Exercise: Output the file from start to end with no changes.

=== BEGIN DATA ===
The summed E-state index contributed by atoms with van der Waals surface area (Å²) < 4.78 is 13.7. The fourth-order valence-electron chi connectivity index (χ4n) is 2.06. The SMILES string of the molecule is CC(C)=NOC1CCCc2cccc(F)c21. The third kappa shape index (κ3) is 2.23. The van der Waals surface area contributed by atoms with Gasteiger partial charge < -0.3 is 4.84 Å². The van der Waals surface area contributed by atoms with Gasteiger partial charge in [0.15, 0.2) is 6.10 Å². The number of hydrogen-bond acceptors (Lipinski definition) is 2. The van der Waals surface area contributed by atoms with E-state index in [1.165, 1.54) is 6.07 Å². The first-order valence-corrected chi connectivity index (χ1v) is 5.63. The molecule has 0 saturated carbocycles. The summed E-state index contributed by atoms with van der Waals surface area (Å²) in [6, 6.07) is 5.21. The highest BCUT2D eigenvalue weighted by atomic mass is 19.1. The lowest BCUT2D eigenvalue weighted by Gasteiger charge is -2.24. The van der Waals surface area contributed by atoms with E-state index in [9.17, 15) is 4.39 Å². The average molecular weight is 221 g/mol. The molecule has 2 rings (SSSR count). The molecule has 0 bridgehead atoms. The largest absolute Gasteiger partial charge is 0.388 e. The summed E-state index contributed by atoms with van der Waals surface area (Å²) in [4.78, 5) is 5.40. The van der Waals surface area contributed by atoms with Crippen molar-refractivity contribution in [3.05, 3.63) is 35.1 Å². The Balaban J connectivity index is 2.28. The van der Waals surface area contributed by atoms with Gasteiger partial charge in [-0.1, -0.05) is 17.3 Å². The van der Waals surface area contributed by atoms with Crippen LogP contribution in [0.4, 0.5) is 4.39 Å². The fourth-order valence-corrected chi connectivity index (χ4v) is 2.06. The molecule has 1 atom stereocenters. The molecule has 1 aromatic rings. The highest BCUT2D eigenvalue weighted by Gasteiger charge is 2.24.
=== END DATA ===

The summed E-state index contributed by atoms with van der Waals surface area (Å²) < 4.78 is 13.7. The fourth-order valence-electron chi connectivity index (χ4n) is 2.06. The SMILES string of the molecule is CC(C)=NOC1CCCc2cccc(F)c21. The third kappa shape index (κ3) is 2.23. The van der Waals surface area contributed by atoms with Gasteiger partial charge < -0.3 is 4.84 Å². The van der Waals surface area contributed by atoms with Gasteiger partial charge in [0.15, 0.2) is 6.10 Å². The number of hydrogen-bond acceptors (Lipinski definition) is 2. The van der Waals surface area contributed by atoms with E-state index in [1.165, 1.54) is 6.07 Å². The first-order valence-corrected chi connectivity index (χ1v) is 5.63. The molecule has 0 saturated carbocycles. The summed E-state index contributed by atoms with van der Waals surface area (Å²) in [6, 6.07) is 5.21. The highest BCUT2D eigenvalue weighted by atomic mass is 19.1. The lowest BCUT2D eigenvalue weighted by Gasteiger charge is -2.24. The van der Waals surface area contributed by atoms with E-state index in [9.17, 15) is 4.39 Å². The average molecular weight is 221 g/mol. The molecule has 2 rings (SSSR count). The molecule has 0 bridgehead atoms. The largest absolute Gasteiger partial charge is 0.388 e. The summed E-state index contributed by atoms with van der Waals surface area (Å²) in [4.78, 5) is 5.40. The van der Waals surface area contributed by atoms with Crippen molar-refractivity contribution in [3.05, 3.63) is 35.1 Å². The Balaban J connectivity index is 2.28. The van der Waals surface area contributed by atoms with Gasteiger partial charge in [-0.1, -0.05) is 17.3 Å². The van der Waals surface area contributed by atoms with Crippen LogP contribution in [0.4, 0.5) is 4.39 Å². The fourth-order valence-corrected chi connectivity index (χ4v) is 2.06. The molecule has 1 atom stereocenters. The molecule has 1 aromatic rings. The highest BCUT2D eigenvalue weighted by Gasteiger charge is 2.24.